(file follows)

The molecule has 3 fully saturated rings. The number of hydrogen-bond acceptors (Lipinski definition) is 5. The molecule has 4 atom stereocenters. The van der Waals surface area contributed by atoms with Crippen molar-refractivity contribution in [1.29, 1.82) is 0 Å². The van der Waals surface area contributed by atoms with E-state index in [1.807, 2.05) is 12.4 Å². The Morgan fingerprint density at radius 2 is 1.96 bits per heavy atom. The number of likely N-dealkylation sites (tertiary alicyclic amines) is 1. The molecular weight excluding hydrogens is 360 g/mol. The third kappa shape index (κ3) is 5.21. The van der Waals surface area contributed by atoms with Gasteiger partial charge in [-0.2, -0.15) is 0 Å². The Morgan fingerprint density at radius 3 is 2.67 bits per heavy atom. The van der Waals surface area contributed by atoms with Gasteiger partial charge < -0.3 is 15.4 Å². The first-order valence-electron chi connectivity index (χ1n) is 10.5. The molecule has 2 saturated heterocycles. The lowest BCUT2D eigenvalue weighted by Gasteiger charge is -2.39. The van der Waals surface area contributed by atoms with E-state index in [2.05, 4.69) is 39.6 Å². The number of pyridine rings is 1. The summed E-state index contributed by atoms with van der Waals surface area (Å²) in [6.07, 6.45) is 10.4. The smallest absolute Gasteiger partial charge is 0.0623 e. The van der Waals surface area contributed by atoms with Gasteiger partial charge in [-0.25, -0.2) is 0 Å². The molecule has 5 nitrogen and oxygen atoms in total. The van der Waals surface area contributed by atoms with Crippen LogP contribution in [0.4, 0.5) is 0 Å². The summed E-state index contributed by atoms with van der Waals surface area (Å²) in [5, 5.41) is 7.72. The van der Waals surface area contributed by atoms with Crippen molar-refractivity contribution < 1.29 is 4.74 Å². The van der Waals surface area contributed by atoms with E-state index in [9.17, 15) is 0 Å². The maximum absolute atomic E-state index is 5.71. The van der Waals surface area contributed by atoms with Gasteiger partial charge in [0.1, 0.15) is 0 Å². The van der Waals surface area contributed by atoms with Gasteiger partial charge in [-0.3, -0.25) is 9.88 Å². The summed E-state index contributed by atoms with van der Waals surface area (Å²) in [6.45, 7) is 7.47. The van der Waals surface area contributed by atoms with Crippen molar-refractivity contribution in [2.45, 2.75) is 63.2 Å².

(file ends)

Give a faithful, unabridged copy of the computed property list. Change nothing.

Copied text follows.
The molecule has 3 fully saturated rings. The number of hydrogen-bond acceptors (Lipinski definition) is 5. The molecule has 4 atom stereocenters. The van der Waals surface area contributed by atoms with Crippen molar-refractivity contribution in [1.29, 1.82) is 0 Å². The van der Waals surface area contributed by atoms with E-state index in [1.807, 2.05) is 12.4 Å². The Morgan fingerprint density at radius 2 is 1.96 bits per heavy atom. The number of likely N-dealkylation sites (tertiary alicyclic amines) is 1. The molecular weight excluding hydrogens is 360 g/mol. The third kappa shape index (κ3) is 5.21. The van der Waals surface area contributed by atoms with Gasteiger partial charge in [-0.2, -0.15) is 0 Å². The Morgan fingerprint density at radius 3 is 2.67 bits per heavy atom. The van der Waals surface area contributed by atoms with Gasteiger partial charge < -0.3 is 15.4 Å². The first-order valence-electron chi connectivity index (χ1n) is 10.5. The molecule has 2 saturated heterocycles. The lowest BCUT2D eigenvalue weighted by Gasteiger charge is -2.39. The van der Waals surface area contributed by atoms with E-state index in [2.05, 4.69) is 39.6 Å². The number of pyridine rings is 1. The summed E-state index contributed by atoms with van der Waals surface area (Å²) in [6.07, 6.45) is 10.4. The smallest absolute Gasteiger partial charge is 0.0623 e. The van der Waals surface area contributed by atoms with Gasteiger partial charge in [-0.25, -0.2) is 0 Å². The molecule has 5 nitrogen and oxygen atoms in total. The van der Waals surface area contributed by atoms with Crippen LogP contribution in [0.4, 0.5) is 0 Å². The summed E-state index contributed by atoms with van der Waals surface area (Å²) in [5, 5.41) is 7.72. The van der Waals surface area contributed by atoms with Crippen molar-refractivity contribution < 1.29 is 4.74 Å². The van der Waals surface area contributed by atoms with E-state index in [9.17, 15) is 0 Å². The maximum absolute atomic E-state index is 5.71. The van der Waals surface area contributed by atoms with Gasteiger partial charge in [0.1, 0.15) is 0 Å². The van der Waals surface area contributed by atoms with Gasteiger partial charge in [-0.3, -0.25) is 9.88 Å². The summed E-state index contributed by atoms with van der Waals surface area (Å²) in [6.45, 7) is 7.47. The van der Waals surface area contributed by atoms with Crippen molar-refractivity contribution in [2.45, 2.75) is 63.2 Å².